Real Food for Students

Organic Food System

What is Organic?
Organic is a labeling term that indicates that food and other agricultural product have been produced through approved methods. These methods integrate cultural, biological, and mechanical practices that foster the cycling of resources, promoting ecological balance, and to conserve biodiversity. Unlike conventional methods of farming synthetic fertilizers, sewage sludge, irradiation, and bio- engineering - genetic modified are not permitted to be used also livestock that produce meat, poultry, eggs, and dairy products do not take antibiotics or growth hormones.

“Organic” is a designation used by the USDA National Organic Program to certify food that is produced without synthetic chemicals or fertilizers, bio-engineering: genetically modified, radiation or sewage sludge.

 There is also a new certification too by a new grassroots-powered campaign called Organic Transitions, inspired in part by the United Kingdom's fast-growing Transition Towns movement. Organic Transitions is designed to mobilize organic consumers and local communities to start planning and implementing “transition” strategies so as to survive and thrive in the turbulent times ahead, with organic food and farming providing the healthy cornerstone for a new, more localized and sustainable green economy.

The USDA has identified for three categories of labeling organic products:
 The USDA organic seal verifies that irradiation; sewage sludge, synthetic fertilizers, prohibited pesticides, and genetically modified organisms were not used.

100% Organic: content of 100% organic ingredients

Organic Livestock.
The USDA organic seal verifies that producers met animal health and welfare standards, did not use antibiotics or growth hormones, used 100% organic feed, and provided animals with access to the outdoors.

95% Organic: Minimum content of 95% organic ingredients 5% content can contain genetically modified organisms. (Genetically modified organisms)

Organic multi-ingredient foods.
The USDA organic seal verifies that the product has 95% or more certified organic content. If the label claims that it was made with specified organic ingredients, you can be sure that those specific ingredients are certified organic.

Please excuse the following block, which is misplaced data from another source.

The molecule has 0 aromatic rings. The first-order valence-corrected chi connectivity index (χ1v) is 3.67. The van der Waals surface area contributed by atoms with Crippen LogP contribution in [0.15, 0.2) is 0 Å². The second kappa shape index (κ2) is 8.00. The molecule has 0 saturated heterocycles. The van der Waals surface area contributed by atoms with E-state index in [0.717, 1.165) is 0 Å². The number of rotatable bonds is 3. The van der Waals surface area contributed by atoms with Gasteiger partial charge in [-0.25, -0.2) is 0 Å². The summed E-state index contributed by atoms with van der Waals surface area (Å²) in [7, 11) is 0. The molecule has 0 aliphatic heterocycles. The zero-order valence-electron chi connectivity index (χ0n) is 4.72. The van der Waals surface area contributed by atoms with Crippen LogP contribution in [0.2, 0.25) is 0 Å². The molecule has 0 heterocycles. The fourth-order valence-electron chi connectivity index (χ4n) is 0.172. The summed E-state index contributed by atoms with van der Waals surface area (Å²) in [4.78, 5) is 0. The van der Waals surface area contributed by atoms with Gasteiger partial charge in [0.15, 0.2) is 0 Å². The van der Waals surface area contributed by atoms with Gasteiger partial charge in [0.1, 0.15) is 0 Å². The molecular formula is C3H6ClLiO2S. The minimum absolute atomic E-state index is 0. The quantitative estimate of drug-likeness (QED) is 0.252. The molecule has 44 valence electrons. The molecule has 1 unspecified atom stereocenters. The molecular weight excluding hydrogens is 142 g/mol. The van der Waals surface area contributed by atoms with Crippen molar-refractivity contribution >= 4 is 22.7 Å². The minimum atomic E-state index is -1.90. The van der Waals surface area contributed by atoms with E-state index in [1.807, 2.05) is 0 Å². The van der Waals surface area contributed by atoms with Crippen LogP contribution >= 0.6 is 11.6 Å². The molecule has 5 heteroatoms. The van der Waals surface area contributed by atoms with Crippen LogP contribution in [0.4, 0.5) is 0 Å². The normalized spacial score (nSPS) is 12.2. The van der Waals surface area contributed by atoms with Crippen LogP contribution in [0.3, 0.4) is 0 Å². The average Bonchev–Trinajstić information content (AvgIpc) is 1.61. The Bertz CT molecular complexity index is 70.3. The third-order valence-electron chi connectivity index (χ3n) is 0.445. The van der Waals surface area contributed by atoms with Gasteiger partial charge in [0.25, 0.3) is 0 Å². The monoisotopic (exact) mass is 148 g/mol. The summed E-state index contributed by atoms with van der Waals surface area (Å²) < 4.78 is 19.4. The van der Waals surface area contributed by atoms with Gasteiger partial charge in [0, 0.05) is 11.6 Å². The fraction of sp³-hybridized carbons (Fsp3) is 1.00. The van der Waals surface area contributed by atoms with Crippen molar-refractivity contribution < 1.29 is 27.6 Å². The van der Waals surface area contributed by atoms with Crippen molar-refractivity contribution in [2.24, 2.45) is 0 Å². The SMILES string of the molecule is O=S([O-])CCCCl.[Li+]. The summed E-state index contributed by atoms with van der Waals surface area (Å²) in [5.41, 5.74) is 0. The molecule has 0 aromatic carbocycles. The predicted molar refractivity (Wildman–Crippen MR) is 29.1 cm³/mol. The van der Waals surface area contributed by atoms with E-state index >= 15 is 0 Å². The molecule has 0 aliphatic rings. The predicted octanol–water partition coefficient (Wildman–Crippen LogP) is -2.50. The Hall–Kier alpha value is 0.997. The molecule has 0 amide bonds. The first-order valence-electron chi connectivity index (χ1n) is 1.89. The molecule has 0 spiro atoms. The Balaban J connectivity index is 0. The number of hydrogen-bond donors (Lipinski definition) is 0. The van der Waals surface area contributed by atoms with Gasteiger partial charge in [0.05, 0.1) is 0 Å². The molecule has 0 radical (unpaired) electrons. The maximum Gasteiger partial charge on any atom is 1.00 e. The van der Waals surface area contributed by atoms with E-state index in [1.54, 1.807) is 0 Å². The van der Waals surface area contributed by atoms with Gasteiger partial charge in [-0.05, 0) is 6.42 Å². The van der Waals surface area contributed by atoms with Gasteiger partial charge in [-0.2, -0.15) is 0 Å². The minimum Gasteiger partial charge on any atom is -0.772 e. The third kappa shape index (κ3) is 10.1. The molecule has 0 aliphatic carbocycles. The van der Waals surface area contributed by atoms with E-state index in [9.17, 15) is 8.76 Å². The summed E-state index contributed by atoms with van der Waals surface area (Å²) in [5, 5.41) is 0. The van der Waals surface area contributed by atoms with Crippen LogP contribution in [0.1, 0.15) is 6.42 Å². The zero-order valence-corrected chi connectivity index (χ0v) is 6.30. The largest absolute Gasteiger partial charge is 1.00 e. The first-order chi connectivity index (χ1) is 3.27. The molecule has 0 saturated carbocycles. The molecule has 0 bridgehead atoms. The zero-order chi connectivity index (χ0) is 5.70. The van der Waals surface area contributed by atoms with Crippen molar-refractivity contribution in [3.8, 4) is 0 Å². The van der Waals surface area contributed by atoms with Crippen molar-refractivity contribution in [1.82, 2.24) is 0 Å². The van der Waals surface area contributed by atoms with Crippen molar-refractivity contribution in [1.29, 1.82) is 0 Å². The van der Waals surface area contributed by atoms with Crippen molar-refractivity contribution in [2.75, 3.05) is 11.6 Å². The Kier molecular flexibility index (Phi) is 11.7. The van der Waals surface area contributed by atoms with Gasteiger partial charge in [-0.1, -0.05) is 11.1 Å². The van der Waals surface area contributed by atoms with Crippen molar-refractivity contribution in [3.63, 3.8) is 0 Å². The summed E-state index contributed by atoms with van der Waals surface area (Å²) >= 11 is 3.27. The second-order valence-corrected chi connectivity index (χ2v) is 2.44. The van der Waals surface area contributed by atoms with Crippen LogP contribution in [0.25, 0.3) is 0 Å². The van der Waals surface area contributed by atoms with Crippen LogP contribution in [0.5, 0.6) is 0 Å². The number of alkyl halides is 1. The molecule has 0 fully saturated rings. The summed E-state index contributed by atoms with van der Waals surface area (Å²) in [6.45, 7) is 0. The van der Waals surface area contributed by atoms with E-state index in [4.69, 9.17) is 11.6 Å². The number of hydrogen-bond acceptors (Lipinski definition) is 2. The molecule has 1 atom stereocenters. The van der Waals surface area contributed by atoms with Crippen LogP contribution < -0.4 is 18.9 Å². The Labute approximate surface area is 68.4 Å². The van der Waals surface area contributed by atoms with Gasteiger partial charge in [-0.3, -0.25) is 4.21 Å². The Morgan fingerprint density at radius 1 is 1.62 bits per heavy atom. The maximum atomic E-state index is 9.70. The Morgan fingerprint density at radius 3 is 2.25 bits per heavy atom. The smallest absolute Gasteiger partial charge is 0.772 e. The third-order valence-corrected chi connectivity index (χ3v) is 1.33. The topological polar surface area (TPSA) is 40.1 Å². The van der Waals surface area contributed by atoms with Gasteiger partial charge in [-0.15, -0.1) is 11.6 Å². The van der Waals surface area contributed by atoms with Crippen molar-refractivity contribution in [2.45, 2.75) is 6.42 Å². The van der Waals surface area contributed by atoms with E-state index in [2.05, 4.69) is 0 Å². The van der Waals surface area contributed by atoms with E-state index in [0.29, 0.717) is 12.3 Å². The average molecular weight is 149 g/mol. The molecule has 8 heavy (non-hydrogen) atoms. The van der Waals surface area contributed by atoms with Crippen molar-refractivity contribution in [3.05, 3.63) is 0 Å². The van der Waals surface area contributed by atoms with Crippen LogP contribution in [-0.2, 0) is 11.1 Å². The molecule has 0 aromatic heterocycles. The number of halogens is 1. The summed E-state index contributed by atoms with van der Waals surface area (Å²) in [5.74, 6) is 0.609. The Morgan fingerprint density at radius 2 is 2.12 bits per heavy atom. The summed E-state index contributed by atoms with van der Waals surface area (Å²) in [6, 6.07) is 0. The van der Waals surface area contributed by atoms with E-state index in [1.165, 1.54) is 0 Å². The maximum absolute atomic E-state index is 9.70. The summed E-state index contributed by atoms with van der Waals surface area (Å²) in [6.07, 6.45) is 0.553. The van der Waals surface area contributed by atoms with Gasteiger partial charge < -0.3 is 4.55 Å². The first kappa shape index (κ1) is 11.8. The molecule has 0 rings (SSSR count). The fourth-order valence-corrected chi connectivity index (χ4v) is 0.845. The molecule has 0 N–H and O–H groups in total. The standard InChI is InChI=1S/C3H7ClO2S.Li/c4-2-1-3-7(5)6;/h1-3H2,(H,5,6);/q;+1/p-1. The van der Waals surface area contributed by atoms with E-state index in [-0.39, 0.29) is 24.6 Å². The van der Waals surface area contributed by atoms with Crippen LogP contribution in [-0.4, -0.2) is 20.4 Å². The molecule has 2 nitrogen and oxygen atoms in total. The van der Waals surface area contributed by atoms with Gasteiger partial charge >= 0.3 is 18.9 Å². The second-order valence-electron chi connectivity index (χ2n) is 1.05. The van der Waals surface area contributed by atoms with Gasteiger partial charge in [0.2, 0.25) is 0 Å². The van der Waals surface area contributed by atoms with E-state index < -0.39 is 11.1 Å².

Products that contain less than 95% organic ingredients may not use the USDA organic seal.

70% Organic: Minimum content of 70% organic ingredients remainder 30% can contain GMOs (genetically modified organisms) and various other non organic ingredients.

From an Environmental Stand point

Plants, insects, bacteria, fungi and other organisms are a natural part of the environment and organic agriculture is a building block that works harmoniously with Mother Nature. Whilst organic farming avoids the use of toxic chemicals referred to as pesticideswhich is a general term that includes insecticides for insect control, herbicides for weed control, rodenticides for rodent control and fungicides for control of fungi- plant disease.  Many conventional farmers do apply toxic the chemical applications to the crops by doing so they also contribute to: soil, ground, water and air contamination. The crops are eventually harvested and placed in to the conventional food system.

 Organic Farmers build their own fertility in to the systems which do improve over time. Emphasis of the use of renewable resources and the conservation of soil and water to enhance environmental quality for future generations. 

 To be officially certified organic through the USDA/ CCOF a producer may not sell their produce marked as certified organic until a 36-month transitional plan/ period has been met and adhered to. During that period the producer may inform their customers that they are going through a transitional period and not claim it is organic. 
Before a product can be labeled "organic," a USDA accredited certifier, such as CCOF, evaluates the farm or facility where the food is grown or processed to make sure that the producer is following all the rules necessary to meet USDA organic standards. Certified organic operations are inspected annually by a third-party, independent inspector who reports their findings back to CCOF - California Certified Organic Farmers is a USDA accredited organic certifying agency and trade association.

Community Level
Local organic food and agriculture are a means of supporting local and regional businesses that build the strength of our communities. The growth of both farmers markets and the Community Supported Agriculture (CSA) movement are a true testament to reestablish partnerships between communities, farmers and small businesses.

From an Economic Point of View
Organic farming has been one of the fastest-growing sectors of agriculture for more than a decade by 20 to 24 percent annually since 1990. U.S. sales of organic food and beverages grew from $1 billion in 1990 to nearly $17 billion in 2006; in 2013 it increased to $30 billion.

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